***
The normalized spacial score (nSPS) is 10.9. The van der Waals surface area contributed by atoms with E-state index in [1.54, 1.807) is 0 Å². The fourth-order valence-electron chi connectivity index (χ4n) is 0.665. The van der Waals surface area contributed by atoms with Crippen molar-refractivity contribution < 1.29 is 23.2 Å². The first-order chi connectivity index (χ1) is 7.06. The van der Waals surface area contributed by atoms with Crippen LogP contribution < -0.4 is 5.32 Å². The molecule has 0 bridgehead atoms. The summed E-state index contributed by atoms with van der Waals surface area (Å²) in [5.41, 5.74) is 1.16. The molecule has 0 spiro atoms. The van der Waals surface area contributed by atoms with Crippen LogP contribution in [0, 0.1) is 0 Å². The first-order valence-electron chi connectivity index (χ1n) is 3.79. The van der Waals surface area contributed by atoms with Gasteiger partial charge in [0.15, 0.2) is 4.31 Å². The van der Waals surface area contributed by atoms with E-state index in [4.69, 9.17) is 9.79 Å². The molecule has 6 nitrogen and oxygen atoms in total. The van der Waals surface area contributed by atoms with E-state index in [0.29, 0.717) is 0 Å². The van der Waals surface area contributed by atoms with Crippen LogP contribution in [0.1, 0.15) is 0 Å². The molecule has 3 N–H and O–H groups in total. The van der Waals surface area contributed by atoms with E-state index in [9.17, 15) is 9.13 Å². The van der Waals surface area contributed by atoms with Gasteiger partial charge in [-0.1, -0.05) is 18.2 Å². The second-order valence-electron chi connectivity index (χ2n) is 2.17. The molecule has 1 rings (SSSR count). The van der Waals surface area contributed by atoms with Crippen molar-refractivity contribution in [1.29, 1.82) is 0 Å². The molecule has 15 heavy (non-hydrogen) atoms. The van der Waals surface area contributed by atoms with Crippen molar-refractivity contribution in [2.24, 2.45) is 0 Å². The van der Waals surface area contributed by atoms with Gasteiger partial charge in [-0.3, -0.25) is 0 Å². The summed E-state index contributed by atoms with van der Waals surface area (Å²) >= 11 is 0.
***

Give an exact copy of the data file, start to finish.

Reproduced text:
The normalized spacial score (nSPS) is 10.9. The van der Waals surface area contributed by atoms with E-state index in [1.54, 1.807) is 0 Å². The fourth-order valence-electron chi connectivity index (χ4n) is 0.665. The van der Waals surface area contributed by atoms with Crippen molar-refractivity contribution < 1.29 is 23.2 Å². The first-order chi connectivity index (χ1) is 7.06. The van der Waals surface area contributed by atoms with Crippen LogP contribution < -0.4 is 5.32 Å². The molecule has 0 bridgehead atoms. The summed E-state index contributed by atoms with van der Waals surface area (Å²) in [5.41, 5.74) is 1.16. The molecule has 0 spiro atoms. The van der Waals surface area contributed by atoms with Crippen LogP contribution in [0, 0.1) is 0 Å². The first-order valence-electron chi connectivity index (χ1n) is 3.79. The van der Waals surface area contributed by atoms with Gasteiger partial charge in [0.15, 0.2) is 4.31 Å². The van der Waals surface area contributed by atoms with E-state index in [4.69, 9.17) is 9.79 Å². The molecule has 6 nitrogen and oxygen atoms in total. The van der Waals surface area contributed by atoms with E-state index in [0.29, 0.717) is 0 Å². The van der Waals surface area contributed by atoms with Crippen LogP contribution in [0.1, 0.15) is 0 Å². The molecule has 3 N–H and O–H groups in total. The van der Waals surface area contributed by atoms with E-state index in [9.17, 15) is 9.13 Å². The van der Waals surface area contributed by atoms with Gasteiger partial charge in [-0.1, -0.05) is 18.2 Å². The second-order valence-electron chi connectivity index (χ2n) is 2.17. The molecule has 1 rings (SSSR count). The van der Waals surface area contributed by atoms with Crippen molar-refractivity contribution in [1.29, 1.82) is 0 Å². The molecule has 15 heavy (non-hydrogen) atoms. The van der Waals surface area contributed by atoms with Crippen molar-refractivity contribution in [2.24, 2.45) is 0 Å². The van der Waals surface area contributed by atoms with Gasteiger partial charge in [-0.3, -0.25) is 0 Å². The summed E-state index contributed by atoms with van der Waals surface area (Å²) >= 11 is 0.